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HOME > WAR IN THE MODERN WORLD > IRAQ & VIETNAM

'the US experience in Iraq and Vietnam' - 3

What does Saigon portend for Baghdad?

            In Vietnam, as Max Boot has written, the US fought a small war with big-war methods: Find the enemy, fix him in place and annihilate him with withering fire power’. Boot went on to suggest that a small-war approach, employing volunteers instead of conscripts, ‘might have retained popular support for a longer, low-intensity conflict…. Even if America had still lost the war, the defeat would have been considerably less costly and less painful’.[20] His prescription is essentially the one being followed by the US in Iraq; and the war, while unpopular, has thus far evoked much less in the way of opposition. The combat will certainly go on for another year or so—Bush in 2008 is stuck by the tar baby, just as LBJ was stuck in 1968. Whether it grinds on through another presidential term is less certain (perhaps so, if the next president is John McCain; probably not, if he is Barack Obama, who vows to bring the combat troops home within 16 months—i.e., by June 2010). And what it portends for the stability of the Middle East is most uncertain of all.

            ‘Conventional wisdom’, says Singapore’s Lee Kuan Yew, ‘saw the war in Vietnam as an unmitigated disaster’ for the US. ‘But that has been proved wrong. The war had collateral benefits, buying the time and creating the conditions that enabled noncommunist East Asia to follow Japan’s path’ and develop into economically strong and free societies.[21] 

Though most East Asian dominoes didn’t fall, as US presidents from Eisenhower onward had predicted they would—and whether or not America’s commitment to South Vietnam deserves the credit—still, the consequences of the American pullout were much more dire outside the region. The four years following the collapse of the Saigon regime brought a proliferation of Leninist states unequalled since the years immediately following Germany’s surrender in May 1945: South Vietnam, Cambodia, and Laos went communist in 1975, Angola in 1976, Mozambique and Ethiopia in 1977, South Yemen and Afghanistan in 1978, and Grenada and Nicaragua in 1979. The ‘correlation of forces’, the Soviets concluded,  ‘had magically and decisively shifted in their direction’, though that very success would eventually contribute to the collapse of the Soviet empire and the USSR itself.[22]

            It does seem, therefore, that what we get out of the Vietnam-Iraq analogy depends in large part on what we take into it. I’ve had occasion in this essay to quote both academics and op-ed writers, and more than once I have been struck by the fact that the editorialists seemed less shrill in their analysis than the professors—for example, the journalist Daniel Henninger as compared to the historian Marilyn Young.[23] So much of what passes for academic analysis, in the pages of Foreign Affairs and in those astonishingly expensive compilations from Routledge, reduces itself in the end to impassioned political advocacy.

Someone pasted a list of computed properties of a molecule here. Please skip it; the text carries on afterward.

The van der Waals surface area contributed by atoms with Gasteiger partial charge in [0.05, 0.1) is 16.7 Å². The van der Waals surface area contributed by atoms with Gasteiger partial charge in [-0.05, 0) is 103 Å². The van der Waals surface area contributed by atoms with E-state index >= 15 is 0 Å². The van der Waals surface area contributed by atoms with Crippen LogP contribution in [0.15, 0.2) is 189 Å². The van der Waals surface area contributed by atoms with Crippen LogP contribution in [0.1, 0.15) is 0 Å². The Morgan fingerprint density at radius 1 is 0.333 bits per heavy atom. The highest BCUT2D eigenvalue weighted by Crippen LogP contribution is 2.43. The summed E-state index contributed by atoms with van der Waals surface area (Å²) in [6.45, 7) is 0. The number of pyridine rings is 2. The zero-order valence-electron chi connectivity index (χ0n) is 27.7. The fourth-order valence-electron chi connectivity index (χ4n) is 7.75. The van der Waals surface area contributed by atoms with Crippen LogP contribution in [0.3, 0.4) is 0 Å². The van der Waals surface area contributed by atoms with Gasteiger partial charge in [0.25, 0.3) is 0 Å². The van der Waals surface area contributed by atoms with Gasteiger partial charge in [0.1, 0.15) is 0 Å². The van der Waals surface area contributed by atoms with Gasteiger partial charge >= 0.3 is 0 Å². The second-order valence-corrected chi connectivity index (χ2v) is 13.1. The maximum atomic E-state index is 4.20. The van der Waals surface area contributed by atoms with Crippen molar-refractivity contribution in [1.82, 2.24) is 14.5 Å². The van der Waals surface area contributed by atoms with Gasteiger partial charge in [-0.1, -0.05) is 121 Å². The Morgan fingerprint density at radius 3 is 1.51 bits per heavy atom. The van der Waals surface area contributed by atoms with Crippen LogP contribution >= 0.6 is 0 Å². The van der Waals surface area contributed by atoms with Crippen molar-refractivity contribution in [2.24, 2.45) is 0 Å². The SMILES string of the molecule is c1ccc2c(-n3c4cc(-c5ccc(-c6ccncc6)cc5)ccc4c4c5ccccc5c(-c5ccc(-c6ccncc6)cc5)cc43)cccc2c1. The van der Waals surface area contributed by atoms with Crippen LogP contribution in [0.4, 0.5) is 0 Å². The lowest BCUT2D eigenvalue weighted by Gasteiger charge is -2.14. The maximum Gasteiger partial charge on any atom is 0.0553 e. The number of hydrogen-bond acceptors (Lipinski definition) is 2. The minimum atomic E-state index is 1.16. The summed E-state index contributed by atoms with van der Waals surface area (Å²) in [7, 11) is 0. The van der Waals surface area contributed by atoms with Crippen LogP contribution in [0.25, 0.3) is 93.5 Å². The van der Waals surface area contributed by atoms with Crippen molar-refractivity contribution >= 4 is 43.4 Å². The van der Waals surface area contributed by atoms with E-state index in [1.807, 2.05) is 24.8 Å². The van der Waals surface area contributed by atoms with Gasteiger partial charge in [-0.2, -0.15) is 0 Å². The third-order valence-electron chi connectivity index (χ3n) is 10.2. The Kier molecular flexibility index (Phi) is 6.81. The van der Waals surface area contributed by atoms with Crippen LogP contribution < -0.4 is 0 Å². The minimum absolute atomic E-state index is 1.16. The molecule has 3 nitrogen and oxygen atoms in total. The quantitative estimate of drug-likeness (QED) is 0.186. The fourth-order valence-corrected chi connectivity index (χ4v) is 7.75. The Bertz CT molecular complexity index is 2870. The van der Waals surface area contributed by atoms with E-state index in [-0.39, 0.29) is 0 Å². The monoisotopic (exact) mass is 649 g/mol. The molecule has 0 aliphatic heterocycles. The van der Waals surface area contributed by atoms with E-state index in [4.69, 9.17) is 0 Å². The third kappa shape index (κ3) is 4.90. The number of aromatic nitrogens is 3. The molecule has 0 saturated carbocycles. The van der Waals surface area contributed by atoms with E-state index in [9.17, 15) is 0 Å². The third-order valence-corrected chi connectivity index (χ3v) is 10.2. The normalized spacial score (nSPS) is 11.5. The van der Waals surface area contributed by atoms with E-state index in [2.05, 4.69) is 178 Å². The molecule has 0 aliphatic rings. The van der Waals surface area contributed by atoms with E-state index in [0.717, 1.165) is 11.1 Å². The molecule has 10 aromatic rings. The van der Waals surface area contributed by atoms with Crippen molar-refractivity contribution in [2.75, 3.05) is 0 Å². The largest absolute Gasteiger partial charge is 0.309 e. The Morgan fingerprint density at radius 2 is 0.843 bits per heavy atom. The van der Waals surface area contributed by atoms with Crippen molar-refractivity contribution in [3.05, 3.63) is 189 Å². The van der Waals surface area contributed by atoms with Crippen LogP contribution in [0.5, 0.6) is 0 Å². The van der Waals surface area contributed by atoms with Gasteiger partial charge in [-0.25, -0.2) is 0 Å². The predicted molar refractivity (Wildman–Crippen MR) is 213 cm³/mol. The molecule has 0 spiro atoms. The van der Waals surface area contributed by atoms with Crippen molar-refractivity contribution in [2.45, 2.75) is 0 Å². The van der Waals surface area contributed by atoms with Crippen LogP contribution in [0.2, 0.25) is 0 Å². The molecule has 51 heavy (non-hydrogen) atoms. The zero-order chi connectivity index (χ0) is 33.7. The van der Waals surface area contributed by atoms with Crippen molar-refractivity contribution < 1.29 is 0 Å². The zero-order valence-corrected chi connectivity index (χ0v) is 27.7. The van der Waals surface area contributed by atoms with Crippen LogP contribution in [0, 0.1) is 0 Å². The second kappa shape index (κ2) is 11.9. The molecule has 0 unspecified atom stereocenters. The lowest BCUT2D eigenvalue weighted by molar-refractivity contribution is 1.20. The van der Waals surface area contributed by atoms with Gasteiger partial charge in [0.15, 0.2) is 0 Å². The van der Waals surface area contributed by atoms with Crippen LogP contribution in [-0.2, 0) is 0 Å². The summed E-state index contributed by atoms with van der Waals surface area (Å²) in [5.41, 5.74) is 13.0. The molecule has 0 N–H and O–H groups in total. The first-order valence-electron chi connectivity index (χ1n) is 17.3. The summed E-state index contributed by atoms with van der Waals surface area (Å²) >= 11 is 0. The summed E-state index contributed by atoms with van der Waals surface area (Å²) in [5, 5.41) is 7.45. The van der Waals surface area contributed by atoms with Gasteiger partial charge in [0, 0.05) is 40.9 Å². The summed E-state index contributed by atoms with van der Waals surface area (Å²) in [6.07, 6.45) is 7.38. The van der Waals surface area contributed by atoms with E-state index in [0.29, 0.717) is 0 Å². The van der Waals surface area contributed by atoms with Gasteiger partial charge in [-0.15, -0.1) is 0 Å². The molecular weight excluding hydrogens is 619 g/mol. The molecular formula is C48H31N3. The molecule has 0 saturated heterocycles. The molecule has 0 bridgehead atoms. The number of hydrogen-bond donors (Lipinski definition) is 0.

What is certain, it seems to me, is that the US Army will be altered for a generation by the war in Iraq. The army (more so than the marines) was broken by its debacle in Vietnam, and rebuilt itself over the course of twenty years into the superlative force that smashed the Iraqi army in a few weeks in 1991 and again in 2003. ‘Broken’ is a word often used today to describe the overstretched US military. Unlike in Vietnam, however, the US Army in Iraq (again, more so than the marines, who have traditionally been adept in fighting small wars) has rebuilt itself in the actual course of the conflict, as it often did in the past.[24] Counter-insurgency is the COIN of the realm in today’s army, enshrined in its new field manual (FM 3-24, which also succeeds the Marines’ hoary Small Wars Manual). Because of the way the Iraq war developed—from conventional battle to asymmetric warfare—the military has been granted the opportunity to evolve its responses in a way it failed to do in Vietnam.

            In May 1964, I found myself in the makeshift officers’ club in Can Tho, South Vietnam, drinking with an American adviser to the Vietnamese militia. ‘It’s a lousy war’, the captain confided with a wink, ‘but it’s the only war we’ve got’, meaning that he meant to exploit it by earning a Combat Infantryman’s Badge and otherwise getting the credentials he needed for promotion to major, colonel, and perhaps brigadier general. That steamy evening, drinking tall, sweaty glasses of vodka-tonic under a lamp powered by a generator out there in the darkness, came flooding back to me when I read Sir Michael Howard in the journal Survival. ‘The military may protest’, he wrote of the gritty deployments in Afghanistan and Iraq, ‘that this is not the kind of war that they joined up to fight’, but ‘this is the only war we are likely to get’.[25] Just so! Iraq, like Vietnam forty-four years ago, is the only war we’ve got, and perhaps this time we’ll get it right.



[20] Boot 2002, pp. 283, 316-17

[21] Lee 2006

[22] Mueller 2006

[23] Henninger 2008, Young 2007

[24] Boot 2002, pp. 341-42

[25] Howard 2006; my emphasis


Bibliography

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